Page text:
Binge Watch Challenge: The Wonder Years, Seasons 1-3

You miss 100% of the shots you don’t take.

Want to binge on a show that’s a perfect fusion of Malcolm in the Middle and Boy Meets World? Let me make a huge recommendation with The Wonder Years.

# of episodes: 46
Hours to completion: 17.5 hours (roughly)
# of days used to complete: 3
Service: Netflix

If you have never had an opportunity to watch this show, I need you to stop reading, jump on Netflix, and put this in your binge rotation, immediately.

If you need more of an incentive, allow me to paint the picture of a brilliant plot that explores what it was like to be a kid, in a snapshot of time when things were still, for the most part, wholesome, innocent and hopeful; when you were able to just be a kid and learn about life, growing up, and the inevitable lesson about destiny, be it fleeting or unavoidable.

A Story of the simpler days.

This is the story of Kevin Arnold, told through the eyes (and more importantly voice) of said character, as an adult looking back at his life and every event that shaped him to be the person he is (or rather, was, at that moment of narration). Kevin, along with his family, his best friend Paul Pfeiffer and his on and off crush, Winney Cooper will take you on a ride, episode by episode, telling you stories about parent/children relationships, sibling interaction, friendship & brotherhood, and dealing with the opposite sex at the most basic level.

Yes, the premise is simple, but the way things unfold is what hooks you in, and grips you tight.

What’s really funny about this show, is that I profoundly remember watching much of the beginning through reruns and much of the end in it’s first run, but everything in between is a bit of a blur for me, to the point where some of the episodes I saw in the first three seasons I binged were a surprise to me. Of course, this did not affect my enjoyment of the show, as every episode was a constant crescendo of an extremely well written plot line that examines the life of kids, from the eyes of a person who lived the events. What’s more important, is the life lessons that stem from our examination of how kids approached situations, knowing full well that there are rewards in every calculated risk, even if the risk leads to your demise, be it hurting your mother’s feelings in your attempt to gain a certain level of independence, or simply trying to tell your crush about your feelings.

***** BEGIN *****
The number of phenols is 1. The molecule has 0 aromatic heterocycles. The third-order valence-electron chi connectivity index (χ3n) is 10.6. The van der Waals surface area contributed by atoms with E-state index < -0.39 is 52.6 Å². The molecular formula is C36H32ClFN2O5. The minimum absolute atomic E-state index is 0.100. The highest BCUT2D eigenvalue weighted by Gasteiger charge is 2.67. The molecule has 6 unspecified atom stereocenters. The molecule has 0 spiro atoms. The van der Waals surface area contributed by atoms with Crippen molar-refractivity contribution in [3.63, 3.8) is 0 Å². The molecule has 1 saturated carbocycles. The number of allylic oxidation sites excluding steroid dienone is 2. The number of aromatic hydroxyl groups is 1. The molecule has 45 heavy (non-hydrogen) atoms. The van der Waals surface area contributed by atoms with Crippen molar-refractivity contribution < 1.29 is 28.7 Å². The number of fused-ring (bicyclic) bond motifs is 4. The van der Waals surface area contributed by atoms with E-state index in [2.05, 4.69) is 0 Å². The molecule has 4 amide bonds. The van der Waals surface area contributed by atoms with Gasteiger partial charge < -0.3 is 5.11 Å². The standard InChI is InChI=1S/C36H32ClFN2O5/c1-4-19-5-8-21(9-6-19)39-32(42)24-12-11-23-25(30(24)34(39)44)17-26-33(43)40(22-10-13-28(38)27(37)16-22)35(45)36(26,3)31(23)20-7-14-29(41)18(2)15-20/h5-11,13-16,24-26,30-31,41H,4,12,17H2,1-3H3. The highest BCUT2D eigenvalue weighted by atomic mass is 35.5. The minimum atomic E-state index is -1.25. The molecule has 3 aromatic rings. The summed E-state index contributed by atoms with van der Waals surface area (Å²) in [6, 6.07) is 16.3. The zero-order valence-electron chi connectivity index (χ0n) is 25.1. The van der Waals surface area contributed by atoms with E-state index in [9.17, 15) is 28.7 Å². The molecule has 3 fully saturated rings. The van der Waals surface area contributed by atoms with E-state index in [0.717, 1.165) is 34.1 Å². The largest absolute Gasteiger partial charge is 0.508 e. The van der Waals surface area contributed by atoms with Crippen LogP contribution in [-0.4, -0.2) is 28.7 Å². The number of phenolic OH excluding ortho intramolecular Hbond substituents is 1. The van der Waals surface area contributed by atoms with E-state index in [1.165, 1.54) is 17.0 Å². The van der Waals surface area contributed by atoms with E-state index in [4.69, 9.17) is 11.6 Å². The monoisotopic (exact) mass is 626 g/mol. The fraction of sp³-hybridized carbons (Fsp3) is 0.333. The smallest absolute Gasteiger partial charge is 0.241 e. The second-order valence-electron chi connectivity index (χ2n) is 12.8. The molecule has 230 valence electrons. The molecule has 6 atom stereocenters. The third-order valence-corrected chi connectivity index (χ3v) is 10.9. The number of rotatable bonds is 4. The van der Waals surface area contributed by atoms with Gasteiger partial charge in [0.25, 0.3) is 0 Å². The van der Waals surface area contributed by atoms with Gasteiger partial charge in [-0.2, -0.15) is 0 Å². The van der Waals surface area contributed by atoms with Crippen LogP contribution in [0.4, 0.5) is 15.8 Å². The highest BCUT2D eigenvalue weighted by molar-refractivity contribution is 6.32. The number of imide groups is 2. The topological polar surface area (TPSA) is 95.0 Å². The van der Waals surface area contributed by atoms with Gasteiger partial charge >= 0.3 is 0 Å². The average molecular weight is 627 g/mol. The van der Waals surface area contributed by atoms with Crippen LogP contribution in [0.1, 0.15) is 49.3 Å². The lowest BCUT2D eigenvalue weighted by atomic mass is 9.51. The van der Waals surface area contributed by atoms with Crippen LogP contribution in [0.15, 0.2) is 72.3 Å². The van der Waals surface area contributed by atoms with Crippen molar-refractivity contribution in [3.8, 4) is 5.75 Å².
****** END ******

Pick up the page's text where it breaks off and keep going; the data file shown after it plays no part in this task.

Every calculated risk has an exponentially greater reward.

And that’s the beauty of The Wonder Years.

There’s a ton to love about this show. After so many years of not seeing it, it’s easy to say I can appreciate it today more than I did in my youth; not just for the nostalgia factor, but because in actuality, the show’s premise delivers feelings on multiple levels that connect to everyone viewing, no matter your age. There’s simply something there for everyone to watch and learn from. If you think I’m just talking crazy, go watch Season 3, Episode 12, and you’ll soon realize why The Wonder Years was not simply a slapstick comedy show about a kid getting into stupid situations. There’s depth here, to the point where once you start your binge, you will continue to watch, sometimes silently, sometimes laughing hysterically, and sometimes, just realizing how complicated, yet how simple childhood could have been, and more important than that, how you wish your kids’ childhood would at the very least, afford the same common simplicity to them that is found on the show.

I hate to repeat myself, but I just have to restate how well the plot was written for the entire show (again, I remember exactly how the entire show ends, and now that I’m watching it all over, I can’t get over how well the concept of destiny and irony came together when you assemble the entire package ). The best example I have is the end of Season 3: episode 11. My God. Amazing writing, perfect execution of what destiny looks like, be it fleeting, or unavoidable (notice how I just repeated myself?).

If you think that things slow down from here, I got some news for you: the show continues to give you great stories and lessons from an era of innocence. From obtaining an explanation of what it meant to buy a new car in those times, to the nerve wrecking act it was to break up with a girl, every little situation summons your attention, and you simply comply. That, to me, is total mastery in television production, which is why this is one of those shows you need to binge, without hesitation.